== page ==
OK, so it's been a while. I don't know why today is the day that I felt called to resume blogging...but here I am.
I'd try to catch you up on all my follies from the last few years, but I think you and I both know I will come up with plenty of new ones to keep you shaking your head. I'm bunking my perfectionism and typing right into Blogger, hoping that without editing I'm still understandable. You and I both know I need more polish and less words, but oh, well.
So on to my confession:
I just got a reference to a workshop called "Connections Matter." [http://www.connectionsmatter.org] I signed up to become better informed about the role that human relationships can play in mitigating the longterm effects of trauma. It's a subject of intense interest me, in part because I'm a front-line worker in the business of transformation: helping the hurt, wounded, broken, and sinful grow into healed, whole, redeemed, and beloved Children of God. And in part, because it's a path I'm trying to walk myself!
I love that researchers like Brene Brown and organizations like Connections Matter are finding ways to validate and quantify for us how invaluable we are to one another. One of the things they keep finding, that is especially inspiring to me, is how little it takes to make an immense difference in someone else's life. I needed to hear that today. So maybe I'll repeat it for you:
It is especially inspiring to me, is how little it takes to make an immense difference in someone else's life.
You see, people overwhelm me. I'm an introvert. I thrive best in small company, or structured interactions. The narthex of our church on Sunday morning during fellowship time, where any of these hundreds of people can approach me at any moment with a complete myriad of topics, suggestions, questions, or needs -- that is without a doubt, the absolute hardest part of my job. A huge crowd and no structure. I need a nap now, just from mentally going there.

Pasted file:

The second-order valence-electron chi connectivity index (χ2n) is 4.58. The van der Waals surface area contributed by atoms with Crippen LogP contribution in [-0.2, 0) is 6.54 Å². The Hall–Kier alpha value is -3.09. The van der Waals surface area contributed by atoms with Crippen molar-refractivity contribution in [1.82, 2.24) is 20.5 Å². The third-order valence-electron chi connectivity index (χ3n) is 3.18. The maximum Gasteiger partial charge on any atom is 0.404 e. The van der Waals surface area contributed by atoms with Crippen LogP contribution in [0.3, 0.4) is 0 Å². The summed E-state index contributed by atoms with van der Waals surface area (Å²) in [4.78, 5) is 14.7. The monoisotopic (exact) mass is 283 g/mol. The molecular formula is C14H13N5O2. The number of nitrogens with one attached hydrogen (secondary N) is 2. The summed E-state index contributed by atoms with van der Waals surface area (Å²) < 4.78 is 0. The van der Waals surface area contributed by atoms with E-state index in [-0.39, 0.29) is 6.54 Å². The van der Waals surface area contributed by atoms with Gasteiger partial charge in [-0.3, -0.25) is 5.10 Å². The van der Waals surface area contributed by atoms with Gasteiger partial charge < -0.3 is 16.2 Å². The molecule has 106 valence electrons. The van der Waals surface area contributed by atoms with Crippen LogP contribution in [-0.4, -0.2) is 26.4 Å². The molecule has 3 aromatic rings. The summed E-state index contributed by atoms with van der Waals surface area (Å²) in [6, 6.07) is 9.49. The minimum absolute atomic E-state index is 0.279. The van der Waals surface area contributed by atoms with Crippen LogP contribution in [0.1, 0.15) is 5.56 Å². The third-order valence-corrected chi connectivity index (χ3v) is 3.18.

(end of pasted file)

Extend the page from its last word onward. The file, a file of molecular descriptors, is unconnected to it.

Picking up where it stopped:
But those same people, as I am bringing their faces to mind or looking out at them from the platform during worship -- I am filled with love and prayer. I know there is need in each of them and long to see God move in life-giving ways on their behalf. I long for them to know -- each one personally -- how beloved and valued they are. How clear the mark of their Creator is on each one of them.
When I get caught up in my feelings of responsibility to love my neighbors, I need God to call me back to humility. God is there all the time, bridging the gap between my social limitations and the deep, deep love for people that is God-in-me. I have to trust more, to rest in that more. And then I hear these amazing statistics and affirmations: just one dependable and caring adult can offset all the factors that put traumatized kids at-risk. It doesn't even have to be a relative.
Did you hear that? Just one dependable and caring adult can offset all the factors that put traumatized kids at-risk. It doesn't even have to be a relative.
You know what that tells me? God is there. Filling the gaps. No act of love or kindness -- no heartfelt prayer for grace and hope -- comes back empty.
So we can make our communities stronger in these really simple ways: holding the door for someone at the store, listening to a young person tell their whole story without interrupting, inviting a coworker out for a cup of coffee.
I often shake my head at God, who filled me up with so much love for others, and then failed to provide me that gregarious, extroverted personality that could make that love impactful. But when I think that way, it's all about me. And you don't need more of me; you need more of the perfect love the fills my gaps.
We love each other because he loved us first.
1 John 4:19